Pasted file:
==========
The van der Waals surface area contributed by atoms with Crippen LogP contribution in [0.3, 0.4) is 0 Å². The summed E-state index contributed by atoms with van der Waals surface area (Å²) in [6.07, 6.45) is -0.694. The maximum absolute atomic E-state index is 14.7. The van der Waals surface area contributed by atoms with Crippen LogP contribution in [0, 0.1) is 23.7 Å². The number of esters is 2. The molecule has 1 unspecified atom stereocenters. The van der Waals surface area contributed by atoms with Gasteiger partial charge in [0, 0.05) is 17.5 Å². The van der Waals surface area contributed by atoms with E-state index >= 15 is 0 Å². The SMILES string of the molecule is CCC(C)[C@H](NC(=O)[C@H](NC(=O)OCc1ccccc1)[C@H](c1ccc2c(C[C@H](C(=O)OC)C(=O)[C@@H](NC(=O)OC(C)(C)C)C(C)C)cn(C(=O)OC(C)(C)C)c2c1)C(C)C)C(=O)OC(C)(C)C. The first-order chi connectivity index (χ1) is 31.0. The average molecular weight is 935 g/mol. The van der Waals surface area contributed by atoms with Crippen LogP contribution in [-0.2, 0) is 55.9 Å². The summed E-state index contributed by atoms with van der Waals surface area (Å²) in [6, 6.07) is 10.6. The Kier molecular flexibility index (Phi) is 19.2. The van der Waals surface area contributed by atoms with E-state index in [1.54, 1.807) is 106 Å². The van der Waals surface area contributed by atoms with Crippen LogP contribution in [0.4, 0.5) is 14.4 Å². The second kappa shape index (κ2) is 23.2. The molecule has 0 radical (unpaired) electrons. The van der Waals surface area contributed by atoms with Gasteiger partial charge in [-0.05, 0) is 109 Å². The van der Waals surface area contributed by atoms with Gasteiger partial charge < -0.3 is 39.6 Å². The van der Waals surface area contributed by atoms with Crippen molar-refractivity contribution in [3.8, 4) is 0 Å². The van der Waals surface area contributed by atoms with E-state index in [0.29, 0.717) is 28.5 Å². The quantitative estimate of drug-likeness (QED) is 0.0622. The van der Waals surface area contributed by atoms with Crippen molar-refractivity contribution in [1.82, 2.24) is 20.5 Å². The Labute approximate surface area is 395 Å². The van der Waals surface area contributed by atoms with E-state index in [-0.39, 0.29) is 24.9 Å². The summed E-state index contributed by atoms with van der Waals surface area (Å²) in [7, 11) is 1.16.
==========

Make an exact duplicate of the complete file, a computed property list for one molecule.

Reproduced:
The van der Waals surface area contributed by atoms with Crippen LogP contribution in [0.3, 0.4) is 0 Å². The summed E-state index contributed by atoms with van der Waals surface area (Å²) in [6.07, 6.45) is -0.694. The maximum absolute atomic E-state index is 14.7. The van der Waals surface area contributed by atoms with Crippen LogP contribution in [0, 0.1) is 23.7 Å². The number of esters is 2. The molecule has 1 unspecified atom stereocenters. The van der Waals surface area contributed by atoms with Gasteiger partial charge in [0, 0.05) is 17.5 Å². The van der Waals surface area contributed by atoms with E-state index >= 15 is 0 Å². The SMILES string of the molecule is CCC(C)[C@H](NC(=O)[C@H](NC(=O)OCc1ccccc1)[C@H](c1ccc2c(C[C@H](C(=O)OC)C(=O)[C@@H](NC(=O)OC(C)(C)C)C(C)C)cn(C(=O)OC(C)(C)C)c2c1)C(C)C)C(=O)OC(C)(C)C. The first-order chi connectivity index (χ1) is 31.0. The average molecular weight is 935 g/mol. The van der Waals surface area contributed by atoms with Crippen LogP contribution in [-0.2, 0) is 55.9 Å². The summed E-state index contributed by atoms with van der Waals surface area (Å²) in [6, 6.07) is 10.6. The Kier molecular flexibility index (Phi) is 19.2. The van der Waals surface area contributed by atoms with E-state index in [1.54, 1.807) is 106 Å². The van der Waals surface area contributed by atoms with Crippen LogP contribution in [0.4, 0.5) is 14.4 Å². The second kappa shape index (κ2) is 23.2. The molecule has 0 radical (unpaired) electrons. The van der Waals surface area contributed by atoms with Gasteiger partial charge in [-0.05, 0) is 109 Å². The van der Waals surface area contributed by atoms with Gasteiger partial charge < -0.3 is 39.6 Å². The van der Waals surface area contributed by atoms with Crippen molar-refractivity contribution in [3.8, 4) is 0 Å². The van der Waals surface area contributed by atoms with E-state index in [0.29, 0.717) is 28.5 Å². The quantitative estimate of drug-likeness (QED) is 0.0622. The van der Waals surface area contributed by atoms with Crippen molar-refractivity contribution in [1.82, 2.24) is 20.5 Å². The Labute approximate surface area is 395 Å². The van der Waals surface area contributed by atoms with E-state index in [-0.39, 0.29) is 24.9 Å². The summed E-state index contributed by atoms with van der Waals surface area (Å²) in [7, 11) is 1.16.